Apple iPhone 4S Bluetooth 4.0 paving way for mobile health devices


Apple release of iPhone 4S has created excitement among the smart phone users. Apple fans queued up in front of Apple store, some dressed as Steve Jobs, dedicated the 4S to Steve Jobs referring it as “for Steve”. Along with iPhone 4S, Apple released iOS 5 for the iPhoneiPad and iPod Touch which has added features. However, there is one new feature, which brings body area network technologies to the consumers is Bluetooth 4.0 with Apple being the first consumer device maker to begin embedding Bluetooth 4.0 in their products.

Medical Applications
With the latest software from the iOS line touting over 200 new features, Apple has created a viable consumer base for developers of applications in the largely unexplored realm of body computing and wearable sensor networks. By embedding Bluetooth 4.0 i.e. BLE in their iPhone, 4S device will prove to be a huge stimulus for developers of emerging mobile health devices incorporating low energy technology.

Bluetooth 4.0 enabled devices are backwards compatible, thus BLE will not be replacing the existing Bluetooth protocol used for most wireless interaction on mobile devices for higher latency activity. “Closed Bluetooth”, “Bluetooth High speed”, and “Bluetooth Low Energy” in one unique feature. Moreover, set up time is < 3ms and power consumption is < 15mA.

Potential to revolutionize health care devices
Bluetooth technology allows devices to communicate and transfer key information wirelessly. Bluetooth 4.0 standard contains many vital features that will certainly increase adoption of the standard among medical device manufacturers like bluetooth devices to maintain power for weeks to months without a charge.

MICU or NICU, or any other ICU unit, will be without a jumble of wires connected to the patients. Instead, they will have small bluetooth sensors attached to them, synced wirelessly to display monitors next to them.

Transporting patients to imaging rooms and other locations would not be required, cutting down the risk of bacterial infections from the lengthy wires with no risk of people tripping on wires.  These are just a few of the potential benefits.

The Bluetooth Special Interest Group (SIG), a consortium of industry supporters responsible for developing the standard, was mandated to build a standard to incorporate use of medical devices, since device to device communication is an everyday occurrence...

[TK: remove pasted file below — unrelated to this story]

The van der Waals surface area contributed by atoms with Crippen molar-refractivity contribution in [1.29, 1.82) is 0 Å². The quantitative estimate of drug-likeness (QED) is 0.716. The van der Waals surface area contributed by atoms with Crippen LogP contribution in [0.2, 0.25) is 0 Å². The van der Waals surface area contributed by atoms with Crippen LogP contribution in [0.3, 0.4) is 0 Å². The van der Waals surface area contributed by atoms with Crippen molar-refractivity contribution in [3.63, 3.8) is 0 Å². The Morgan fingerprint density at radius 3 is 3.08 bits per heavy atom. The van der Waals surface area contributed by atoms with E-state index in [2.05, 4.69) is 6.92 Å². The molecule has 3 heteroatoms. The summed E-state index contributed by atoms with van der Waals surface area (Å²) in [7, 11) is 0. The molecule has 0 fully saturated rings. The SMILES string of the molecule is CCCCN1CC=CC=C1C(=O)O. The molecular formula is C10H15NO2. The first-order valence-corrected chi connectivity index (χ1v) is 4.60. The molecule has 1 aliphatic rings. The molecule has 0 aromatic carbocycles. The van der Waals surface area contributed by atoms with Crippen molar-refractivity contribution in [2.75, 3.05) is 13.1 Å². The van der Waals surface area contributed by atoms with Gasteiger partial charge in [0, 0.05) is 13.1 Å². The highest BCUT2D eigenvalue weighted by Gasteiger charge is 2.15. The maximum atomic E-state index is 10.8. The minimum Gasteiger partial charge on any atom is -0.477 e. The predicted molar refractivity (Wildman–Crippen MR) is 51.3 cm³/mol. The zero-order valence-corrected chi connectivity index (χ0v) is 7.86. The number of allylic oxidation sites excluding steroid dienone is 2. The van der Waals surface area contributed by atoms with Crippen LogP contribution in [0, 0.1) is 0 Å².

in hospitals and doctors’ offices. The specification is now complete with 30-40 vendors already qualified to support it, with the following critically useful features:

1-Integration The Health Device Profile
The recently released Health Device Profile (HDP) is specifically tailored for medical applications by incorporating IEEE standards for their medical devices (e.g. pulse-ox, glucose meters, etc), which allow  transition their device connectivity easily onto the Bluetooth HDP. The HDP allows  standardization of the data format, increasing interoperability, leading to a flourishing market of health related devices using wireless communication.

2-Bluetooth advantages- cost and power consumption
While Wi-Fi connectivity is ubiquitous throughout hospitals and now most offices, the power needed to maintain a wi-fi connection precludes its use in tiny medical devices with minimal capacity for battery storage. More expensive devices, such as cell phones, can afford to maintain a cellular connection, such as 3G or EDGE, but this cost would prevent widespread adoption in small, potentially disposable medical devices.

3-Manager devices
The vision of HDP is that a nearby manager device (“sink”) would be responsible for aggregating and transmitting information collected from one or more Bluetooth devices. Thus, a device by the bedside could collect information from multiple patient sensors and transmit it over the hospital Wi-FI network to doctors and nurses. A nearby mobile device, such as a smartphone, would be the aggregating device and a continuous reading of, say, movement (i.e. exercise) or heart rhythm data, could be collected and forwarded to the cloud for review by the physician.

Continuous improvement in features that being integrated in smartphones with iPhone 4s leading the way will definitely enhance the adaptability of the technology for medical or healthcare applications.


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